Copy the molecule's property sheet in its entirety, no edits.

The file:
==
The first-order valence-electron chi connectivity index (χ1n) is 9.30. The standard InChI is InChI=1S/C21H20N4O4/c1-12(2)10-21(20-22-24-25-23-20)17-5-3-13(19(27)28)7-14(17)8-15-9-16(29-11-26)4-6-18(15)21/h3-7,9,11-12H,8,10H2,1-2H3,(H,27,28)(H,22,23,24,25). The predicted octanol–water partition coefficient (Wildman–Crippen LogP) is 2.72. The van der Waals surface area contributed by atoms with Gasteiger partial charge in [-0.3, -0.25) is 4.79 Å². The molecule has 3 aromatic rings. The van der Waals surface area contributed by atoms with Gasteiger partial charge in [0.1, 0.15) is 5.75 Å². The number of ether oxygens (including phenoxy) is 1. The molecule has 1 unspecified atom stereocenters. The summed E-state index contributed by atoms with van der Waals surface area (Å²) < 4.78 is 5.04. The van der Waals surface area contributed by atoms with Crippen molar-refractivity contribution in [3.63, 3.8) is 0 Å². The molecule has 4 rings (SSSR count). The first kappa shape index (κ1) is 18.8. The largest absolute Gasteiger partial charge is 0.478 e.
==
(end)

The first-order valence-electron chi connectivity index (χ1n) is 9.30. The standard InChI is InChI=1S/C21H20N4O4/c1-12(2)10-21(20-22-24-25-23-20)17-5-3-13(19(27)28)7-14(17)8-15-9-16(29-11-26)4-6-18(15)21/h3-7,9,11-12H,8,10H2,1-2H3,(H,27,28)(H,22,23,24,25). The predicted octanol–water partition coefficient (Wildman–Crippen LogP) is 2.72. The van der Waals surface area contributed by atoms with Gasteiger partial charge in [-0.3, -0.25) is 4.79 Å². The molecule has 3 aromatic rings. The van der Waals surface area contributed by atoms with Gasteiger partial charge in [0.1, 0.15) is 5.75 Å². The number of ether oxygens (including phenoxy) is 1. The molecule has 1 unspecified atom stereocenters. The summed E-state index contributed by atoms with van der Waals surface area (Å²) < 4.78 is 5.04. The van der Waals surface area contributed by atoms with Crippen molar-refractivity contribution in [3.63, 3.8) is 0 Å². The molecule has 4 rings (SSSR count). The first kappa shape index (κ1) is 18.8. The largest absolute Gasteiger partial charge is 0.478 e.